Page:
State Water Resources Research Institute Program
Project ID: 2007SC49B
Title: A Statewide Biomarker Approach to Investigate Pollution Effects on Sunfish (Lepomis sp.) in Wadeable Streams of South Carolina
Project Tyye: Research
Start Date: 3/01/2007
End Date: 2/29/2008
Congressional District: Third
Focus Categories: Water Quality, Toxic Substances, Surface Water
Keywords: Conservation, Environmental Risk Assessment, Biomarkers, Fish Toxicology, Point sources, Non-point sources
Principal Investigators: van den Hurk, Peter; Klaine, Stephen; Scott, Marc C.
Federal Funds: $ 30,952
Non-Federal Matching Funds: $ 68,267
Abstract: In 2006, the State of South Carolina, Department of Natural Resources (SCDNR) was awarded a State Wildlife Grant to "Conduct an assessment of wadeable streams to gather appropriate data that will allow SCDNR to design effective and efficient management strategies to protect, conserve, and restore the aquatic resources of the State." These landscape-level assessments are intended to provide us with the ability to understand causal pathways of threats to aquatic resources, communicate aquatic resource status and trends to interested stakeholders, and to recommend strategies for resource conservation at the planning stages of land management and development projects. Watersheds of appropriate size (i.e., those that drain to wadeable streams) are sampling units stratified by unique combinations of ecoregion and major river basin in the state, called "ecobasins". Over a five year period (2006-2010) the following parameters will be characterized within the 400 watersheds: point sources as measured by NPDES permits, nonpoint sources as measured by appropriate land use/land cover classes in entire basin and within riparian buffer, hydrological disruption as measured by impounded area. In each stream, selected measures of channel geomorphology and flow characteristics, water quality, and vertebrate and invertebrate community structure will be quantified. This effort will result in one of the most comprehensive statewide assessments available.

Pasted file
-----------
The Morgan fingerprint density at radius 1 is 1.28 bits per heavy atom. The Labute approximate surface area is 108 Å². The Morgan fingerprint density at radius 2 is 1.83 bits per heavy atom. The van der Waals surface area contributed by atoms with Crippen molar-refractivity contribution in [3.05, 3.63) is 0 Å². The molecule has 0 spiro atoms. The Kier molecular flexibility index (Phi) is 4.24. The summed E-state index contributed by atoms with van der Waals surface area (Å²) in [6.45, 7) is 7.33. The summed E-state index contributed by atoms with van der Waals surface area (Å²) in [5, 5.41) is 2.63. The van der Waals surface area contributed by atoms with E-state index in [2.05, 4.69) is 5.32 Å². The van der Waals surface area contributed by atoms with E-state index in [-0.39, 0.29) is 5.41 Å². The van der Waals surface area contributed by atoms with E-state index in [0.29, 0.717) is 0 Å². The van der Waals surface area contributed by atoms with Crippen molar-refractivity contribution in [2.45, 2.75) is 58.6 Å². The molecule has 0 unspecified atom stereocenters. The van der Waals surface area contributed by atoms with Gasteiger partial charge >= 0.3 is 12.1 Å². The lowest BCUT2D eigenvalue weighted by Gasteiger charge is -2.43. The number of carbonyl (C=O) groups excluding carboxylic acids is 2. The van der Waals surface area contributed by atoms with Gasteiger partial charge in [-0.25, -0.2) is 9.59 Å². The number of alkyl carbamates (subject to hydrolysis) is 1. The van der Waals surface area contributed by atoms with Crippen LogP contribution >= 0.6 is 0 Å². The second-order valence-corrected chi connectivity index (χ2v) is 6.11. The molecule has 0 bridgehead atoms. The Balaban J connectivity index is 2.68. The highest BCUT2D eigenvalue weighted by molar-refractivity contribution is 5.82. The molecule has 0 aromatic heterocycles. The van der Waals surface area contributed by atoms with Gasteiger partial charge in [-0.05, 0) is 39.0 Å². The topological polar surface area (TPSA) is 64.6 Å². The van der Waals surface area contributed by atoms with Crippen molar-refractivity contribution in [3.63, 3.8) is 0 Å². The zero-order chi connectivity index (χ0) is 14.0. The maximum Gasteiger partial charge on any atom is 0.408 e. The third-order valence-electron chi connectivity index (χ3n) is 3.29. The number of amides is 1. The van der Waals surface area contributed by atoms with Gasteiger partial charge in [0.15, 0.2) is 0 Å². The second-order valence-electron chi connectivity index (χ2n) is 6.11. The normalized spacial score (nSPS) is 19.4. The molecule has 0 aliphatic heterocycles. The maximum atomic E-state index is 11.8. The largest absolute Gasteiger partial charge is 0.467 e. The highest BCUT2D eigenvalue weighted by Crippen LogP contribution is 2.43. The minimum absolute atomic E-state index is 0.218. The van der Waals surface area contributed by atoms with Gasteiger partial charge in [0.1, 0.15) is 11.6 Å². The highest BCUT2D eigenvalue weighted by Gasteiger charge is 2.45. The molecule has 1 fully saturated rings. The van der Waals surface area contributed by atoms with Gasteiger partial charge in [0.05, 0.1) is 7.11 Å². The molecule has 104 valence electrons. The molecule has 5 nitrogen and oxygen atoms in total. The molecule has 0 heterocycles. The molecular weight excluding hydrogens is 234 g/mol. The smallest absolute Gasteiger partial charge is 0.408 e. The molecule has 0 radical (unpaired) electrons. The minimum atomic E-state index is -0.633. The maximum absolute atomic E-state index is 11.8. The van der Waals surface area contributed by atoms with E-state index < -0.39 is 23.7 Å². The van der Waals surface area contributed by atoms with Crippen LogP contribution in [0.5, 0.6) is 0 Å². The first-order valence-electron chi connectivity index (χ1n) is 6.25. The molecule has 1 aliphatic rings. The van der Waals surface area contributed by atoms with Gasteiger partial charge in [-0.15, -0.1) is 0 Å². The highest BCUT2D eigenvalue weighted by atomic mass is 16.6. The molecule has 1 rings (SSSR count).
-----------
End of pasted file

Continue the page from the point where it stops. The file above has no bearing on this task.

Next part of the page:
By collaborating with SCDNR, we have a unique opportunity to develop and apply measures of fish health that will augment this extensive effort. Biomarkers provide a biochemical measure of contaminant exposure and effects in fish. The opportunistic sampling of fish in all 400 watersheds over a period of five years, coupled with the measurement of a series of biomarkers, will provide insight into reasons for changes in population and community metrics measured within each stream. Indicators for fish health that are measured are hepatosomatic index, gonadosomatoc index and splenosomatic index. Specific biomarkers indicating exposure to pollutants include EROD activity, bile fluorescence, and induction of metallothionein and vitellogenin. Together with the physico-chemical water and sediment quality data that are collected at the same sampling sites (as proposed in a parallel research proposal), a comprehensive overview will be achieved of the population status, health and risks of resident fish in all watersheds in South Carolina.
Progress/Completion Report, PDF